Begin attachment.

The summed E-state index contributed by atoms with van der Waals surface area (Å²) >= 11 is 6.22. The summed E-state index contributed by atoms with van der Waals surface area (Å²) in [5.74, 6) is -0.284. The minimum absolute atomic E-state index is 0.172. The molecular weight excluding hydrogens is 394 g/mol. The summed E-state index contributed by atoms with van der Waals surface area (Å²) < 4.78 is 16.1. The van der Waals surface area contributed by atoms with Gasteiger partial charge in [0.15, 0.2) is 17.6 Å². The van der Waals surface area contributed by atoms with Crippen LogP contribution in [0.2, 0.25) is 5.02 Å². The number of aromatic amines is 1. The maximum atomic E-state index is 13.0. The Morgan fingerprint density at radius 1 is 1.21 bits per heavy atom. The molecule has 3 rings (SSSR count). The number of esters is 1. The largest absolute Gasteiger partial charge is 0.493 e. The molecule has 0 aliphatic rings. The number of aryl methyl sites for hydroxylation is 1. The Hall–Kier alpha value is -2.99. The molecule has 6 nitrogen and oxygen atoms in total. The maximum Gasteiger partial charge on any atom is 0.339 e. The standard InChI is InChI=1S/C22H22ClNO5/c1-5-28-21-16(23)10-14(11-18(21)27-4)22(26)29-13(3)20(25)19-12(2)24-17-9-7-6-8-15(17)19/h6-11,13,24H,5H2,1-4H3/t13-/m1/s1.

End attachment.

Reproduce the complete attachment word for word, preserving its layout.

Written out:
The summed E-state index contributed by atoms with van der Waals surface area (Å²) >= 11 is 6.22. The summed E-state index contributed by atoms with van der Waals surface area (Å²) in [5.74, 6) is -0.284. The minimum absolute atomic E-state index is 0.172. The molecular weight excluding hydrogens is 394 g/mol. The summed E-state index contributed by atoms with van der Waals surface area (Å²) < 4.78 is 16.1. The van der Waals surface area contributed by atoms with Gasteiger partial charge in [0.15, 0.2) is 17.6 Å². The van der Waals surface area contributed by atoms with Crippen LogP contribution in [0.2, 0.25) is 5.02 Å². The number of aromatic amines is 1. The maximum atomic E-state index is 13.0. The Morgan fingerprint density at radius 1 is 1.21 bits per heavy atom. The molecule has 3 rings (SSSR count). The number of esters is 1. The largest absolute Gasteiger partial charge is 0.493 e. The molecule has 0 aliphatic rings. The number of aryl methyl sites for hydroxylation is 1. The Hall–Kier alpha value is -2.99. The molecule has 6 nitrogen and oxygen atoms in total. The maximum Gasteiger partial charge on any atom is 0.339 e. The standard InChI is InChI=1S/C22H22ClNO5/c1-5-28-21-16(23)10-14(11-18(21)27-4)22(26)29-13(3)20(25)19-12(2)24-17-9-7-6-8-15(17)19/h6-11,13,24H,5H2,1-4H3/t13-/m1/s1.